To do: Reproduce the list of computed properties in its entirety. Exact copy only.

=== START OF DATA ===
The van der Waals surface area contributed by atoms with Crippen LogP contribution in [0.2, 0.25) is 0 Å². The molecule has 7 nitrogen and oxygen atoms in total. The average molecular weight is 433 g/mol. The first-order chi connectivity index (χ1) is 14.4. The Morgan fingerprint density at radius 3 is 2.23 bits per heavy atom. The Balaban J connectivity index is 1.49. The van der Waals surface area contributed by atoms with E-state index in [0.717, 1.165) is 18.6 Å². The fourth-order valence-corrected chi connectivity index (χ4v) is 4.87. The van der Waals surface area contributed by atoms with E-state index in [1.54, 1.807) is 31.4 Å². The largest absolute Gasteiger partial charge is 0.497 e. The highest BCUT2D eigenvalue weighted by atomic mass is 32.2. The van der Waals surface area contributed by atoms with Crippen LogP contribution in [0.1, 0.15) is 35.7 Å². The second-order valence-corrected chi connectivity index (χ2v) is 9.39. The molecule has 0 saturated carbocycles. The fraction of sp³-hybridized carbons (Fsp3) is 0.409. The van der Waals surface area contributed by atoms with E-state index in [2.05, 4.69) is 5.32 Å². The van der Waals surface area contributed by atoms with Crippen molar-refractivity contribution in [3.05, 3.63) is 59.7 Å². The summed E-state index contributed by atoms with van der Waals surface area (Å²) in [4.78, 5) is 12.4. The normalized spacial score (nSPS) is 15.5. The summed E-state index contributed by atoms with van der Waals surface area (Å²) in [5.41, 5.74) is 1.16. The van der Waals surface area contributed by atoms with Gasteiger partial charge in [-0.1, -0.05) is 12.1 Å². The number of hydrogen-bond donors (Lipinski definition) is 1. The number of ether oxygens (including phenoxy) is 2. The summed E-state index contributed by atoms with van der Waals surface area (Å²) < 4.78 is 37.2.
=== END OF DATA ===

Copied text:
The van der Waals surface area contributed by atoms with Crippen LogP contribution in [0.2, 0.25) is 0 Å². The molecule has 7 nitrogen and oxygen atoms in total. The average molecular weight is 433 g/mol. The first-order chi connectivity index (χ1) is 14.4. The Morgan fingerprint density at radius 3 is 2.23 bits per heavy atom. The Balaban J connectivity index is 1.49. The van der Waals surface area contributed by atoms with E-state index in [0.717, 1.165) is 18.6 Å². The fourth-order valence-corrected chi connectivity index (χ4v) is 4.87. The van der Waals surface area contributed by atoms with E-state index in [1.54, 1.807) is 31.4 Å². The largest absolute Gasteiger partial charge is 0.497 e. The highest BCUT2D eigenvalue weighted by atomic mass is 32.2. The van der Waals surface area contributed by atoms with Crippen LogP contribution in [0.1, 0.15) is 35.7 Å². The second-order valence-corrected chi connectivity index (χ2v) is 9.39. The molecule has 0 saturated carbocycles. The fraction of sp³-hybridized carbons (Fsp3) is 0.409. The van der Waals surface area contributed by atoms with E-state index in [2.05, 4.69) is 5.32 Å². The van der Waals surface area contributed by atoms with Crippen molar-refractivity contribution in [3.05, 3.63) is 59.7 Å². The summed E-state index contributed by atoms with van der Waals surface area (Å²) in [4.78, 5) is 12.4. The normalized spacial score (nSPS) is 15.5. The summed E-state index contributed by atoms with van der Waals surface area (Å²) in [5.41, 5.74) is 1.16. The van der Waals surface area contributed by atoms with Gasteiger partial charge in [-0.1, -0.05) is 12.1 Å². The number of hydrogen-bond donors (Lipinski definition) is 1. The number of ether oxygens (including phenoxy) is 2. The summed E-state index contributed by atoms with van der Waals surface area (Å²) < 4.78 is 37.2.